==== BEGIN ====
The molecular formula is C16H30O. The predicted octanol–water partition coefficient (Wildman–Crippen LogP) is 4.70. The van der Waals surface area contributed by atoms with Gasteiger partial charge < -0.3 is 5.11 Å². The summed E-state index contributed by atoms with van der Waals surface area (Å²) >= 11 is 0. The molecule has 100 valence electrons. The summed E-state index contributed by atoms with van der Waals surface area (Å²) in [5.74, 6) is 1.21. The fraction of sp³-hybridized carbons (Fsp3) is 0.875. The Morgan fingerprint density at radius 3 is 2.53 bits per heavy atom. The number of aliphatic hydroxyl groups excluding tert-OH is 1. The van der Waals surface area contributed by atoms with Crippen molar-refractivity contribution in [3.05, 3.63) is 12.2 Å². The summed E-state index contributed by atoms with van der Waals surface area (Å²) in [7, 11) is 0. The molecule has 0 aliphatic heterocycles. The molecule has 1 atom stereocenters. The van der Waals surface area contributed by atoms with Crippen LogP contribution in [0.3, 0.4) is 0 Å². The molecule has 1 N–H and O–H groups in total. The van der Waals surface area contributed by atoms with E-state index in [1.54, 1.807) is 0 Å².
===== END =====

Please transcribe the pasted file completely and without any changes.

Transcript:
The molecular formula is C16H30O. The predicted octanol–water partition coefficient (Wildman–Crippen LogP) is 4.70. The van der Waals surface area contributed by atoms with Gasteiger partial charge < -0.3 is 5.11 Å². The summed E-state index contributed by atoms with van der Waals surface area (Å²) >= 11 is 0. The molecule has 100 valence electrons. The summed E-state index contributed by atoms with van der Waals surface area (Å²) in [5.74, 6) is 1.21. The fraction of sp³-hybridized carbons (Fsp3) is 0.875. The Morgan fingerprint density at radius 3 is 2.53 bits per heavy atom. The number of aliphatic hydroxyl groups excluding tert-OH is 1. The van der Waals surface area contributed by atoms with Crippen molar-refractivity contribution in [3.05, 3.63) is 12.2 Å². The summed E-state index contributed by atoms with van der Waals surface area (Å²) in [7, 11) is 0. The molecule has 0 aliphatic heterocycles. The molecule has 1 atom stereocenters. The van der Waals surface area contributed by atoms with Crippen LogP contribution in [0.3, 0.4) is 0 Å². The molecule has 1 N–H and O–H groups in total. The van der Waals surface area contributed by atoms with E-state index in [1.54, 1.807) is 0 Å².